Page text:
Privacy Act of 1974: Implementation of Exemptions; Department of Homeland Security U.S. Customs and Border Protection-DHS/CBP-020 Export Information System (EIS) System of Records System of Records, 53019-53021 [2015-21674]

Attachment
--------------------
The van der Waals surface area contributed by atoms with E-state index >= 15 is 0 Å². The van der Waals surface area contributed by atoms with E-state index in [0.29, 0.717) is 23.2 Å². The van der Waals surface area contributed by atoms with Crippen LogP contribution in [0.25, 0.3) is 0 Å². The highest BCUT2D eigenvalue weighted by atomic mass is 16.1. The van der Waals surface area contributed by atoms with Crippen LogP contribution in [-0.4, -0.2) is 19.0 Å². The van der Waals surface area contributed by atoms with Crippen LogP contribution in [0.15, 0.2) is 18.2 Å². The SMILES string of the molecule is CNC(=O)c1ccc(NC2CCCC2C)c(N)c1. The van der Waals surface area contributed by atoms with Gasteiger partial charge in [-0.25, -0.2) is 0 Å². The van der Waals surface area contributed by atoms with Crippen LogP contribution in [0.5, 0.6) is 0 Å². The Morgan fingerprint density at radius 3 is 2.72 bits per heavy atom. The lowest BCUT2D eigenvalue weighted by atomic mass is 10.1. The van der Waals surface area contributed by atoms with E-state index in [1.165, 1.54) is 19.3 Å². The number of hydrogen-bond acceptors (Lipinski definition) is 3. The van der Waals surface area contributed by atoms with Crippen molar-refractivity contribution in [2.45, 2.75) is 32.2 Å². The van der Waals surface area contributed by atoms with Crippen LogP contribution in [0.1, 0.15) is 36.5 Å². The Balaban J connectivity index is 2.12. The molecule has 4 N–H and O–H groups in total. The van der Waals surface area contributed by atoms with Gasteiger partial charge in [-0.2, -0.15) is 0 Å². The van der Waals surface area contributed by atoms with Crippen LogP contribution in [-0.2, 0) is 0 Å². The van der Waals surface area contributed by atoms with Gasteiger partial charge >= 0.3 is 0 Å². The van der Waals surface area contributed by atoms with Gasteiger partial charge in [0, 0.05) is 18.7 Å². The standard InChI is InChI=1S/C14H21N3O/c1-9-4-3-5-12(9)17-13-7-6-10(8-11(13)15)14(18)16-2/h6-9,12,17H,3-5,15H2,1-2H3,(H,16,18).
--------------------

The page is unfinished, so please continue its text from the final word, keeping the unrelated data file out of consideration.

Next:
Download as PDF 53019 Proposed Rules Federal Register Vol. 80, No. 170 Wednesday, September 2, 2015 This section of the FEDERAL REGISTER contains notices to the public of the proposed issuance of rules and regulations. The purpose of these notices is to give interested persons an opportunity to participate in the rule making prior to the adoption of the final rules. DEPARTMENT OF HOMELAND SECURITY Office of the Secretary 6 CFR Part 5 [Docket No. DHS–2015–0053] Privacy Act of 1974: Implementation of Exemptions; Department of Homeland Security U.S. Customs and Border Protection—DHS/CBP–020 Export Information System (EIS) System of Records System of Records Privacy Office, Department of Homeland Security. ACTION: Notice of proposed rulemaking. AGENCY: The Department of Homeland Security is giving concurrent notice for the newly established ‘‘Department of Homeland Security/U.S. Customs and Border Protection—DHS/CBP–020, Export Information System, System of Records’’ and this proposed rulemaking. This system of records will collect and maintain records on cargo exported from the United States, as well as information pertaining to the filer, transmitter, exporter, U.S. Principal Party in Interest (USPPI), freight forwarder, shipper, consignee, other U.S. authorized agent filing for the USPPI, and individuals related to the specific cargo that is the subject of the export transaction. In accordance with the Privacy Act of 1974 and this proposed rulemaking, the Department of Homeland Security concurrently proposes to exempt portions of the system of records from one or more provisions of the Privacy Act because of criminal, civil, and administrative enforcement requirements. DATES: Comments must be received on or before October 2, 2015. ADDRESSES: You may submit comments, identified by docket number DHS– 2015–0053, by one of the following methods: • Federal e-Rulemaking Portal: http:// www.regulations.gov. Follow the instructions for submitting comments. asabaliauskas on DSK5VPTVN1PROD with PROPOSALS SUMMARY: VerDate Sep<11>2014 18:00 Sep 01, 2015 Jkt 235001 • Fax: 202–343–4010. • Mail: Karen L. Neuman, Chief Privacy Officer, Privacy Office, Department of Homeland Security, Washington, DC 20528. Instructions: All submissions received must include the agency name and docket number for this notice. All comments received will be posted without change to http:// www.regulations.gov, including any personal information provided. Docket: For access to the docket to read background documents or comments received, go to http:// www.regulations.gov. FOR FURTHER INFORMATION CONTACT: For general questions please contact: John Connors (202–344–1610), CBP Privacy Officer, U.S. Customs and Border Protection, Department of Homeland Security, Washington, DC 20229. For privacy issues please contact: Karen L. Neuman, (202–343–1717), Chief Privacy Officer, Privacy Office, Department of Homeland Security, Washington, DC 20528. SUPPLEMENTARY INFORMATION: I. Background In accordance with the Privacy Act of 1974, 5 U.S.C. 552a, the Department of Homeland Security (DHS), U.S. Customs and Border Protection (CBP) proposes to establish a new DHS system of records titled, ‘‘DHS/CBP–020 Export Information System (EIS) System of Records.’’ The system of records is used by DHS/CBP to collect, use, and maintain paper and electronic records required to track, control, and process cargo exported from the United States. EIS allows CBP to enhance national security, enforce U.S. law, and facilitate legitimate international trade. DHS is issuing this Notice of Proposed Rulemaking to exempt this system of records from certain provisions of the Privacy Act. This system will be included in DHS’s inventory of record systems. Elsewhere in the Federal Register, CBP is publishing a system of records notice (SORN) for EIS because the exporting community must report export data that contains personally identifiable information (PII) to CBP. Subsection (a) of Section 343 of the Trade Act of 2002 (19 U.S.C. 2071) mandates that the Secretary of Homeland Security (formerly the Secretary of Treasury) collect cargo PO 00000 Frm 00001 Fmt 4702 Sfmt 4702 information ‘‘through an electronic data interchange system,’’ prior to the departure of the cargo from the United States by any mode of commercial transportation (see 19 U.S.C. 2071 note.) Pursuant to statute, CBP promulgated a regulation requiring pre-departure filing of electronic information to allow CBP to examine the data before cargo leaves the United States (see Electronic Information for Outward Cargo Required in Advance of Departure (19 CFR 192.14)). CBP required exporters to provide electronic cargo information through the Automated Export System (AES) to avoid redundancy as specifically mandated by Congress (see Mandatory Pre-Departure Filing of Export Cargo Information Through the Automated Export System, 73 FR 32466 (June 9, 2008)). To comply with the regulation, exporters must file the Electronic Export Information (EEI), formerly the Shipper’s Export Declaration (SED) 1 when the value of the commodity classified under each individual Schedule B number is over $2,500 or if a validated export license is required to export the commodity. The exporter is responsible for preparing the EEI and the carrier files it with CBP through the AES or AES Direct (operated by the U.S. Census Bureau). Cargo information collected by CBP includes PII such as a shipper’s name, address, and Taxpayer Identification Number (TIN). According to the U.S. Census Bureau, in a standard export transaction, it is the U.S. Principal Party In Interest’s (USPPI) responsibility to prepare the EEI. However, the USPPI can give the freight forwarder a power of attorney (POA) or written statement (WA) authorizing them to prepare and file the EEI on their behalf. In a routed export transaction, however, the Foreign Principal Party in Interest (FPPI) must provide a POA or WA to prepare the EEI to either the USPPI or a U.S. Authorized Agent. 1 13 U.S.C. 301 (The Census Bureau root authority to collect the SED, now EEI); pursuant to section 303, CBP (then U.S. Customs Service, Dept. of Treasury) is required to develop an automated system for collecting this export data. Through title 13, the Census Bureau holds stewardship of export data. Under the Trade Act of 2002 (19 U.S.C. 2071 note), CBP is required to collect an export manifest containing a declaration identifying the parties to the transaction, a physical description of the commodity, its quantity, mode of conveyance, and ports of origin and destination. Through title 19, CBP, similarly, holds stewardship of export data. E:\FR\FM\02SEP1.SGM 02SEP1 53020 Federal Register / Vol. 80, No. 170 / Wednesday, September 2, 2015 / Proposed Rules asabaliauskas on DSK5VPTVN1PROD with PROPOSALS The Internal Transaction Number (ITN) or exemption citation must be provided by the EEI filer to the carrier when the goods are presented for export. The carrier is responsible for providing the ITN or exemption citation to CBP. CBP Officers will verify that the ITN or exemption citations clearly stated on export documents and provided to the carrier(s) within the prescribed timeframes. The procedures for filing vary by cargo type (vessel, truck, air, or rail). The timeframes for filing varies according to the method of transportation for pre-departure filing (State Department United States Munitions List (USML) shipments, and non-USML shipments). DHS/CBP is publishing this system of records notice to provide notice of the records maintained by CBP concerning individuals who participate in exporting goods from the United States. CBP previously published a Privacy Impact Assessment (PIA) for EIS last year.2 Consistent with DHS’s informationsharing mission, information stored in the DHS/CBP–020 EIS System of Records may be shared with other DHS components that have a need to know the information to carry out their national security, law enforcement, immigration, intelligence, or other homeland security functions. In addition, information may be shared with appropriate federal, state, local, tribal, territorial, foreign, or international government agencies or other parties consistent with the routine uses set forth in this SORN. In particular, information may be shared with the Department of Commerce, Bureau of Industry and Science, and the Department of State, Office of Defense Trade Controls, relating to compliance and enforcement of licenses issued by these respective agencies concerning the controlled nature or sensitive technology present in the exported commodities (e.g., certain central processing unit designs, weapons systems). II. Privacy Act The Privacy Act embodies fair information practice principles in a statutory framework governing the means by which Federal Government agencies collect, maintain, use, and disseminate personally identifiable information. The Privacy Act applies to information that is maintained in a ‘‘system of records.’’ A ‘‘system of records’’ is a group of any records under the control of an agency from which information is retrieved by the name of 2 http://www.dhs.gov/publication/exportinformation-system-eis. VerDate Sep<11>2014 18:00 Sep 01, 2015 Jkt 235001 the individual or by some identifying number, symbol, or other identifying particular assigned to the individual. In the Privacy Act, an individual is defined to encompass U.S. citizens and lawful permanent residents. As a matter of policy, DHS extends administrative Privacy Act protections to all persons where systems of records maintain information on U.S. citizens, lawful permanent residents, and nonimmigrant aliens. The Privacy Act allows government agencies to exempt certain records from the access and amendment provisions. If an agency claims an exemption, however, it must issue a Notice of Proposed Rulemaking to make clear to the public the reasons why a particular exemption is claimed. DHS is claiming exemptions from certain requirements of the Privacy Act for DHS/CBP–020 Export Information System, System of Records. No exemption shall be asserted with respect to information maintained in the system as it relates to data submitted by or on behalf of a person who travels from the United States, nor shall an exemption be asserted with respect to the resulting determination (authorized to travel, not authorized to travel, pending). Some information in DHS/CBP–020 EIS System of Records relates to official DHS national security, law enforcement, and intelligence activities. These exemptions are needed to protect information relating to DHS activities from disclosure to subjects or others related to these activities. Specifically, the exemptions are required for information pertaining to the accounting of disclosures made from this system to other law enforcement or intelligence agencies (federal, state, local, foreign, international, or tribal) in accordance with the published routine uses or statutory basis for disclosure pursuant to 5 U.S.C. 552a(b). The exemptions will preclude subjects from frustrating official national security, law enforcement, or intelligence processes. Disclosure of information to the subject of the inquiry could also permit the subject to avoid detection or apprehension. In appropriate circumstances, where compliance would not appear to interfere with or adversely affect the law enforcement purposes of this system and the overall law enforcement process, the applicable exemptions may be waived on a case by case basis. A notice of system of records for DHS/ CBP–020 EIS System of Records is also published in this issue of the Federal Register. PO 00000 Frm 00002 Fmt 4702 Sfmt 4702 List of Subjects in 6 CFR Part 5 Freedom of information; Privacy. For the reasons stated in the preamble, DHS proposes to amend chapter I of title 6, Code of Federal Regulations, as follows: PART 5—DISCLOSURE OF RECORDS AND INFORMATION 1. The authority citation for part 5 continues to read as follows: ■ Authority: Pub. L. 107–296, 116 Stat. 2135; (6 U.S.C. 101 et seq.); 5 U.S.C. 301. Subpart A also issued under 5 U.S.C. 552. Subpart B also issued under 5 U.S.C. 552a. 2. Add, at the end of appendix C to part 5, paragraph 74 to read as follows: ■ Appendix C to Part 5—DHS Systems of Records Exempt From the Privacy Act. * * * * * 74. DHS/CBP–020 Export Information System (EIS). A portion of the following system of records is exempt from 5 U.S.C. 552a(c)(3), (e)(8), and (g)(1) pursuant to 5 U.S.C. 552a(j)(2), and from 5 U.S.C. 552a(c)(3) pursuant to 5 U.S.C. 552a(k)(2). Further, no exemption shall be asserted with respect to information maintained in the system as it relates to data submitted by or on behalf of a person who travels from the United States and crosses the border, nor shall an exemption be asserted with respect to the resulting determination (approval or denial). After conferring with the appropriate component or agency, DHS may waive applicable exemptions in appropriate circumstances and where it would not appear to interfere with or adversely affect the law enforcement purposes of the systems from which the information is recompiled or in which it is contained. Exemptions from the above particular subsections are justified, on a case-by-case basis to be determined at the time a request is made, when information in this system of records is may impede a law enforcement, intelligence activities and national security investigation: (a) From subsection (c)(3) (Accounting for Disclosures) because making available to a record subject the accounting of disclosures from records concerning him or her would specifically reveal any investigative interest in the individual. Revealing this information could reasonably be expected to compromise ongoing efforts to investigate a violation of U.S. law, including investigations of a known or suspected terrorist, by notifying the record subject that he or she is under investigation. This information could also permit the record subject to take measures to impede the investigation, e.g., destroy evidence, intimidate potential witnesses, or flee the area to avoid or impede the investigation. (b) From subsection (e)(8) (Notice on Individuals) because to require individual notice of disclosure of information due to compulsory legal process would pose an impossible administrative burden on DHS and other agencies and could alert the subjects of counterterrorism or law enforcement investigations to the fact of E:\FR\FM\02SEP1.SGM 02SEP1 Federal Register / Vol. 80, No. 170 / Wednesday, September 2, 2015 / Proposed Rules those investigations when not previously known. (c) From subsection (g)(1) (Civil Remedies) to the extent that the system is exempt from other specific subsections of the Privacy Act. Dated: August 19, 2015. Karen L. Neuman, Chief Privacy Officer, Department of Homeland Security. [FR Doc. 2015–21674 Filed 9–1–15; 8:45 am] BILLING CODE 9111–14–P DEPARTMENT OF AGRICULTURE Agricultural Marketing Service 7 CFR Part 51 [Doc. Number AMS–FV–14–0090, FV–15– 327] U.S. Standards for Grades of Fresh Fruits and Vegetables, Fruits and Vegetables for Processing, Nuts, and Specialty Crops Agricultural Marketing Service, USDA. ACTION: Notice. AGENCY: The Agricultural Marketing Service (AMS) of the U.S. Department of Agriculture (USDA) proposes revising 46 U.S. Standards for Grades of fresh fruits and vegetables, fruits and vegetables for processing, nuts, and specialty crops by removing the ‘‘Unclassified’’ category from each standard. This would bring these grade standards in line with other recently amended standards and current terminology. This revision would update the standards to more accurately represent today’s marketing practices and provide the industry with greater flexibility. SUMMARY: Comments must be received by November 2, 2015. ADDRESSES: Interested persons are invited to submit written comments to the Standardization Branch, Specialty Crops Inspection Division, Fruit and Vegetable Program, Agricultural Marketing Service, U.S. Department of Agriculture, National Training and Development Center, Riverside Business Park, 100 Riverside Parkway, Suite 101, Fredericksburg, VA 22406; Fax: (540) 361–1199, or on the web at: www.regulations.gov. The current U.S. Grade Standards for the 46 affected commodities are available on the AMS Web site at www.ams.usda.gov/ scistandardization. Comments should reference the dates and page number of this issue of the Federal Register. Comments will be made available for public inspection in the above office asabaliauskas on DSK5VPTVN1PROD with PROPOSALS DATES: VerDate Sep<11>2014 18:00 Sep 01, 2015 Jkt 235001 during regular business hours and can also be viewed, as submitted, with any personal information provided, on the www.regulations.gov Web site. FOR FURTHER INFORMATION CONTACT: Olivia Vernon, Standardization Branch, Specialty Crops Inspection Division, at the address above or by telephone at (540) 361–2743; fax (540) 361–1199; or, email olivia.vernon@ams.usda.gov. The current U.S. Standards for Grades are available on the AMS Web site at www.ams.usda.gov/scistandardization. SUPPLEMENTARY INFORMATION: Section 203(c) of the Agricultural Marketing Act of 1946 (7 U.S.C. 1621–1627), as amended, directs and authorizes the Secretary of Agriculture ‘‘to develop and improve standards of quality, condition, quantity, grade and packaging, and recommend and demonstrate such standards in order to encourage uniformity and consistency in commercial practices.’’ AMS is committed to carrying out this authority in a manner that facilitates the marketing of agricultural commodities and makes copies of official grade standards available upon request. The U.S. Standards for Grades of Fruits and Vegetables not connected with Federal Marketing Orders or U.S. import requirements no longer appear in the Code of Federal Regulations, but are maintained by USDA, AMS, Fruit and Vegetable Program, and are available on the Internet at www.ams.usda.gov/ scihome. AMS is revising these voluntary U.S. standards for grades using the procedures in Part 36, Title 7 of the Code of Federal Regulations (7 CFR part 36). Background AMS proposes to eliminate the ‘‘Unclassified’’ section in 46 U.S. grade standards that were issued under the Agricultural Marketing Act of 1946. The fresh fruit and vegetable grade standards covered by these proposed changes are: Sweet anise, lima beans, beets, Brussels sprouts, cabbage, celery, cucumbers, endive, garlic, collard greens or broccoli greens, mustard greens and turnip greens, honey dew and honey ball type melons, horseradish roots, greenhouse leaf lettuce, mushrooms, common green onions, onion sets, parsnips, fresh peas, southern peas, rhubarb, romaine, bunched shallots, spinach plants, summer squash, turnips or rutabagas, dewberries and blackberries, American grapes, juice grapes, Persian limes, summer and fall pears, winter pears, and raspberries. The fresh fruit and vegetable for processing grade standards covered by PO 00000 Frm 00003 Fmt 4702 Sfmt 4702 53021 these proposed changes are spinach, berries, blueberries, red sour cherries for manufacture, sweet cherries for canning or freezing, cranberries for processing, currants, raspberries, growers’ stock strawberries for manufacture, and washed and sorted strawberries for freezing. The nut and specialty crops grade standards covered by these proposed changes are: Brazil nuts in the shell, cut peonies in the bud, and tomato plants. AMS continually reviews all fruit, vegetable, nut and specialty crop grade standards to ensure their usefulness to the industry. AMS has identified that the ‘‘Unclassified’’ section needs to be eliminated from the 46 aforementioned U.S. Standards for Grade. The ‘‘Unclassified’’ category is not a grade and only serves to show that no grade has been applied to the lot. It is no longer considered necessary. This notice provides for a 60-day comment period for interested parties to comment on the proposed revisions in the standards. Authority: 7 U.S.C. 1621–1627. Dated: August 28, 2015. Rex A. Barnes, Associate Administrator, Agricultural Marketing Service. [FR Doc. 2015–21836 Filed 9–1–15; 8:45 am] BILLING CODE 3410–02–P DEPARTMENT OF AGRICULTURE Agricultural Research Service 7 CFR Part 504 RIN 0518–AA05 Changes to Fees and Payment Methods Agricultural Research Service, USDA. ACTION: Proposed rule. AGENCY: This document proposes an increase in the fees the Agricultural Research Service’s (ARS) Patent Culture Collection charges, and a revision of the method of payment. DATES: Submits comments on or before November 2, 2015. ADDRESSES: See FOR FURTHER INFORMATION CONTACT section below. FOR FURTHER INFORMATION CONTACT: Jeffrey Kurtz, ARS—Budget and Program Management Staff, George Washington Carver Center, 5601 Sunnyside Avenue, Room 4–1106, Beltsville, Maryland 20705, telephone: (301) 504–4494, email: jeff.kurtz@ ars.usda.gov. SUMMARY: E:\FR\FM\02SEP1.SGM 02SEP1